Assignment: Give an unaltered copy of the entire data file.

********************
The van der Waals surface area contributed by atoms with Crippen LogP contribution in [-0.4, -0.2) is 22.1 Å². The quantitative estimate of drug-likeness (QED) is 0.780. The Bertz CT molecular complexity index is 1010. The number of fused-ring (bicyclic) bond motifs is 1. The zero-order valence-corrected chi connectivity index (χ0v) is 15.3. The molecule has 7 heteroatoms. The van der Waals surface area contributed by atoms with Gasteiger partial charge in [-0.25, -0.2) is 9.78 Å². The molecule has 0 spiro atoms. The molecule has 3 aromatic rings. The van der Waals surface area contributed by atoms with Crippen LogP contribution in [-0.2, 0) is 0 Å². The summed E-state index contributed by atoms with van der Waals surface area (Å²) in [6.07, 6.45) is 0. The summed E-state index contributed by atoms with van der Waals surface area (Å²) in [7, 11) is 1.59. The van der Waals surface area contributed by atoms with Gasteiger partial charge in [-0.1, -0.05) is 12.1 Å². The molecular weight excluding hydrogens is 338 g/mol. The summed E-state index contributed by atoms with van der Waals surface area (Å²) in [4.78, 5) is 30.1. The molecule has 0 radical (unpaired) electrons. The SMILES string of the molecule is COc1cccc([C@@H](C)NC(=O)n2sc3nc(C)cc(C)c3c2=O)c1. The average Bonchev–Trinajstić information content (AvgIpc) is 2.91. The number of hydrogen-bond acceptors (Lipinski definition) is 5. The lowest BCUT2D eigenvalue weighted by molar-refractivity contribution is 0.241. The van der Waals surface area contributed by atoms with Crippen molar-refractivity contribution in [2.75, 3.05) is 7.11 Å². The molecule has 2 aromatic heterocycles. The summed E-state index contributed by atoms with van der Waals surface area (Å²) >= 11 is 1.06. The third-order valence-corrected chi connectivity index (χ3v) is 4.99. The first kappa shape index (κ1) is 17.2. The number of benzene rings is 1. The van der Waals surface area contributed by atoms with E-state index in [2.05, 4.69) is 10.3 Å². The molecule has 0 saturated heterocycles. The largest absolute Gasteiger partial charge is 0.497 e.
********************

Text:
The van der Waals surface area contributed by atoms with Crippen LogP contribution in [-0.4, -0.2) is 22.1 Å². The quantitative estimate of drug-likeness (QED) is 0.780. The Bertz CT molecular complexity index is 1010. The number of fused-ring (bicyclic) bond motifs is 1. The zero-order valence-corrected chi connectivity index (χ0v) is 15.3. The molecule has 7 heteroatoms. The van der Waals surface area contributed by atoms with Gasteiger partial charge in [-0.25, -0.2) is 9.78 Å². The molecule has 0 spiro atoms. The molecule has 3 aromatic rings. The van der Waals surface area contributed by atoms with Crippen LogP contribution in [-0.2, 0) is 0 Å². The summed E-state index contributed by atoms with van der Waals surface area (Å²) in [6.07, 6.45) is 0. The summed E-state index contributed by atoms with van der Waals surface area (Å²) in [7, 11) is 1.59. The van der Waals surface area contributed by atoms with Gasteiger partial charge in [-0.1, -0.05) is 12.1 Å². The molecular weight excluding hydrogens is 338 g/mol. The summed E-state index contributed by atoms with van der Waals surface area (Å²) in [4.78, 5) is 30.1. The molecule has 0 radical (unpaired) electrons. The SMILES string of the molecule is COc1cccc([C@@H](C)NC(=O)n2sc3nc(C)cc(C)c3c2=O)c1. The average Bonchev–Trinajstić information content (AvgIpc) is 2.91. The number of hydrogen-bond acceptors (Lipinski definition) is 5. The lowest BCUT2D eigenvalue weighted by molar-refractivity contribution is 0.241. The van der Waals surface area contributed by atoms with Crippen molar-refractivity contribution in [2.75, 3.05) is 7.11 Å². The molecule has 2 aromatic heterocycles. The summed E-state index contributed by atoms with van der Waals surface area (Å²) >= 11 is 1.06. The third-order valence-corrected chi connectivity index (χ3v) is 4.99. The first kappa shape index (κ1) is 17.2. The number of benzene rings is 1. The van der Waals surface area contributed by atoms with E-state index in [2.05, 4.69) is 10.3 Å². The molecule has 0 saturated heterocycles. The largest absolute Gasteiger partial charge is 0.497 e.